Portraits which highlight the broad diversity of the Princeton community continue to be added to the University's collections.
A sample of recently acquired portraits are featured below. Please visit the About page to learn more.
Judge Denny Chin
In McCosh Hall, outside Room 50 hangs a portrait of Judge Denny Chin. A Class of 1975 graduate, Chin was the first Asian American appointed as a United States District Judge outside of California and Hawaii. He is now a United States circuit judge for the Second Circuit.
Carl A. Fields
On the ground floor of Morrison Hall hangs a portrait of Carl A. Fields, the first black dean in the Ivy League. He implemented policies that increased enrollment, retention and a sense of belonging for students of color and founded the Carl A. Fields Center for Equality & Cultural Understanding.
Sir Arthur Lewis
In Robertson Hall, in the Arthur Lewis Auditorium hangs a portrait of Sir Arthur Lewis who taught courses in economic development and economic history at Princeton from 1963 to 1983, and was the University’s first black full professor. He received the Nobel Prize in Economic Sciences in 1979, the only person of African descent ever to win a Nobel Prize in a field other than literature or peace.
On the ground floor of Morrison Hall hangs a portrait of Toni Morrison, the recipient of the 1993 Nobel Prize in Literature, and the first African American woman to be awarded the prize. She played a transformative role in expanding Princeton’s commitments to the creative and performing arts, American studies and African American studies.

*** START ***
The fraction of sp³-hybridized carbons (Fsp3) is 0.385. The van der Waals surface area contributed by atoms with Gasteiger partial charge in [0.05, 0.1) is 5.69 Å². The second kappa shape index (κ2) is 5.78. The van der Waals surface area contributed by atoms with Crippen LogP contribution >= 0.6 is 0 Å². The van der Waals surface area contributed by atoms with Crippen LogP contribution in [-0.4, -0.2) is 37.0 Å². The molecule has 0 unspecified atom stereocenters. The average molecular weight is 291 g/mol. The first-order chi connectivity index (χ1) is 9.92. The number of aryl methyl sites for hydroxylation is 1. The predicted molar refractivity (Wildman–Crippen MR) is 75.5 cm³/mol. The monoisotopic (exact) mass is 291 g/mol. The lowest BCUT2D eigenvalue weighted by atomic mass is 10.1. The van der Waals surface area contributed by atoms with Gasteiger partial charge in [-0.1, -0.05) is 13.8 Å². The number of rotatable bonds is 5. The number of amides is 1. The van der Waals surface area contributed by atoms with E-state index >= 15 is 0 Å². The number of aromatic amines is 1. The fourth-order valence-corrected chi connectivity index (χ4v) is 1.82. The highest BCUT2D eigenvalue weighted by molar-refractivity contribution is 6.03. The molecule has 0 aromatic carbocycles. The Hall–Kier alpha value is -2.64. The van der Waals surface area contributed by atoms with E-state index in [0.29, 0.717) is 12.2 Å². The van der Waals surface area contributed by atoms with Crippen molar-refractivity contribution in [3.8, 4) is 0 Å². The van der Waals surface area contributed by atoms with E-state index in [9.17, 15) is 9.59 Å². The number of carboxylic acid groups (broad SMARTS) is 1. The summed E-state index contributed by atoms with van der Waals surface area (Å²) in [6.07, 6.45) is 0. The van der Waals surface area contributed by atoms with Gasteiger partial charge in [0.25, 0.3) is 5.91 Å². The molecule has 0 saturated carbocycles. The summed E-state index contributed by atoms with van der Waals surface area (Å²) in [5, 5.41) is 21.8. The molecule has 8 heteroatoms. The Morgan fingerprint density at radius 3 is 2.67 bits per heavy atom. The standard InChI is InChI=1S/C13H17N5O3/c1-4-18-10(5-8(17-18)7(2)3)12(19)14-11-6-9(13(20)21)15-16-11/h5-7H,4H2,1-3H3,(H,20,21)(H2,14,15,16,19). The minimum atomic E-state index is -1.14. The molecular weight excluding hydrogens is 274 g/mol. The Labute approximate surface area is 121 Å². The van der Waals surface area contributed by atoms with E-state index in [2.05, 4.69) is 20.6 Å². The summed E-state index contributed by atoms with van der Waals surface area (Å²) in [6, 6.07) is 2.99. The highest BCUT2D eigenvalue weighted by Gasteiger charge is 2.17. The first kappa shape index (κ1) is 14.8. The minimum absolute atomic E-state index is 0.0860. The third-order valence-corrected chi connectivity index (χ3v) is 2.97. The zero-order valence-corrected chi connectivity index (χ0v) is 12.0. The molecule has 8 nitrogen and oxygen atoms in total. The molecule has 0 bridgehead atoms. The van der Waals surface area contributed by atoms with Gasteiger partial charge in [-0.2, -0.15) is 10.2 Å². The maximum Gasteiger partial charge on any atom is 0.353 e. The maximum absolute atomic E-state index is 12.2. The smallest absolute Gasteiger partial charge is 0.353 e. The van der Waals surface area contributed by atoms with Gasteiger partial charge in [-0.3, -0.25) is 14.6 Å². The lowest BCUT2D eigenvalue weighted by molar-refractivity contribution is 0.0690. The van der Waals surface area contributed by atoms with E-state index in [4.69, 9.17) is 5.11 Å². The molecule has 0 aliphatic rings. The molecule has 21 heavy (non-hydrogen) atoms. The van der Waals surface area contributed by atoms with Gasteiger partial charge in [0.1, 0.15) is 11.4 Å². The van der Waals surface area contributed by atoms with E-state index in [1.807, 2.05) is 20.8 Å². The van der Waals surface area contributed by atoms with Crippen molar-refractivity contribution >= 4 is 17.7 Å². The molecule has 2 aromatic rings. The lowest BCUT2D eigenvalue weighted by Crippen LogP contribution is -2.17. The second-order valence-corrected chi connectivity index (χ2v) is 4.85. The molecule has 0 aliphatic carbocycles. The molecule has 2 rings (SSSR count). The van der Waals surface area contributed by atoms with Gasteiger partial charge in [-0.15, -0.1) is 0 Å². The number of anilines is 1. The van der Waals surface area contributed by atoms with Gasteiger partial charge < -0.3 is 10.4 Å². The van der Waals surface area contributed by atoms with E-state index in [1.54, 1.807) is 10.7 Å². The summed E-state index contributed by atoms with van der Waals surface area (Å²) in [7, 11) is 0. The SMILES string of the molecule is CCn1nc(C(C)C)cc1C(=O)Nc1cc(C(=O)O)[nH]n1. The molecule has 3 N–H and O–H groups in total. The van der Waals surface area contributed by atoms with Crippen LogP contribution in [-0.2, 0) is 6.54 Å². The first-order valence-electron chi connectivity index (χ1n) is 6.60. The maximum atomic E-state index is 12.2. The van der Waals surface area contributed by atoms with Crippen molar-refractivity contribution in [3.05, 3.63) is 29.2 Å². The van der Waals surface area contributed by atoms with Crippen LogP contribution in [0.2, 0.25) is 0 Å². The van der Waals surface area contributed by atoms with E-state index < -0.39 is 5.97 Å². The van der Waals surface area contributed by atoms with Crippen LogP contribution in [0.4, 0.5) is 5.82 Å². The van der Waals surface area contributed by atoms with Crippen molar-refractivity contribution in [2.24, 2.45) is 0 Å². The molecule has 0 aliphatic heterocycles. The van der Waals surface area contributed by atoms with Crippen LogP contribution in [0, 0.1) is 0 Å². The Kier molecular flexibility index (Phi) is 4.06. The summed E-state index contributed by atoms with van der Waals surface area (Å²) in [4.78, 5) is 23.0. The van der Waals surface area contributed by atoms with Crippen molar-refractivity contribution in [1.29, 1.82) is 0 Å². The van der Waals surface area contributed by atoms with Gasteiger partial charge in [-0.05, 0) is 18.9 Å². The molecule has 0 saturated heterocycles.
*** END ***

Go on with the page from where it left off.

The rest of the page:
Dr. Robert J. Rivers
In the McCosh Health Center is the portrait of Dr. Robert J. Rivers ‘53, who was among the first black students admitted to Princeton and was the first African American elected by the Board of Trustees to serve as a trustee. He is a retired professor of clinical surgery.
In the Atrium of the Lewis Library hangs the portrait of Alan Turing, father of Computer Science and gay man persecuted for his sexual orientation. Turing earned his PhD from Princeton in 1938.
The Work of Several Lifetimes
Visual artist Mario Moore sought to shine a light on the African American men and women who work in blue collar jobs at Princeton.
“The Work of Several Lifetimes,” was an exhibition of new work created by Moore depicting black men and women who work at or around Princeton’s campus. Moore was a 2018-19 Hodder Fellow in the Lewis Center for the Arts. In 2019, the University purchased the following portraits of long serving Princeton employees.
Black and Blur
"Black and Blur" features Brandon Ndife, Gallery Preparator
Center of Creation
"Center of Creation" features Michael Moore, Security Officer
“Garfield” features Garfield Brown, Princeton Grounds Crew
"Picturing Protest" features Guy Packwood, Security Officer
“Several Lifetimes” features Howard Sutphin, Kaniesha Long and Valeria Sykes, Residential Food Service Workers